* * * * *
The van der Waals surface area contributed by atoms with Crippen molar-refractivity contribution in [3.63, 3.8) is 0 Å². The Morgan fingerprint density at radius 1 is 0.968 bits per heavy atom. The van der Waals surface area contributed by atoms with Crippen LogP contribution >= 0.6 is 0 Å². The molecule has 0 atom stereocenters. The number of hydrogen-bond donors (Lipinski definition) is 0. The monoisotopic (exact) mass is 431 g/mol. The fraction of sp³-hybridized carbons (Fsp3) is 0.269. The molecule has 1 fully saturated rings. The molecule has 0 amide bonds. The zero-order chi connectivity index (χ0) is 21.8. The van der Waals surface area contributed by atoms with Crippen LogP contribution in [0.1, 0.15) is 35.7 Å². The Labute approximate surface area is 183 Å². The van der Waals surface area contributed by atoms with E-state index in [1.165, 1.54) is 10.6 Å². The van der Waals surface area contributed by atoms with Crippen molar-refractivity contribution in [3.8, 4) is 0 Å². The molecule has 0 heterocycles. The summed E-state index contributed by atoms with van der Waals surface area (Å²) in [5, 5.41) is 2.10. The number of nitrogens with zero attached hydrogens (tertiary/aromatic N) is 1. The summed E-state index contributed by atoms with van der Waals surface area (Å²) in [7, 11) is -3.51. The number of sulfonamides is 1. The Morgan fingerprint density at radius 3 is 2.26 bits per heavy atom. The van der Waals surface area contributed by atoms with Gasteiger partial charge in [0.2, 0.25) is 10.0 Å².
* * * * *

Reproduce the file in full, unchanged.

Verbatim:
The van der Waals surface area contributed by atoms with Crippen molar-refractivity contribution in [3.63, 3.8) is 0 Å². The Morgan fingerprint density at radius 1 is 0.968 bits per heavy atom. The van der Waals surface area contributed by atoms with Crippen LogP contribution >= 0.6 is 0 Å². The molecule has 0 atom stereocenters. The number of hydrogen-bond donors (Lipinski definition) is 0. The monoisotopic (exact) mass is 431 g/mol. The fraction of sp³-hybridized carbons (Fsp3) is 0.269. The molecule has 1 fully saturated rings. The molecule has 0 amide bonds. The zero-order chi connectivity index (χ0) is 21.8. The van der Waals surface area contributed by atoms with Crippen LogP contribution in [0.1, 0.15) is 35.7 Å². The Labute approximate surface area is 183 Å². The van der Waals surface area contributed by atoms with E-state index in [1.165, 1.54) is 10.6 Å². The van der Waals surface area contributed by atoms with Crippen molar-refractivity contribution in [3.8, 4) is 0 Å². The molecule has 0 heterocycles. The summed E-state index contributed by atoms with van der Waals surface area (Å²) in [5, 5.41) is 2.10. The number of nitrogens with zero attached hydrogens (tertiary/aromatic N) is 1. The summed E-state index contributed by atoms with van der Waals surface area (Å²) in [7, 11) is -3.51. The number of sulfonamides is 1. The Morgan fingerprint density at radius 3 is 2.26 bits per heavy atom. The van der Waals surface area contributed by atoms with Gasteiger partial charge in [0.2, 0.25) is 10.0 Å².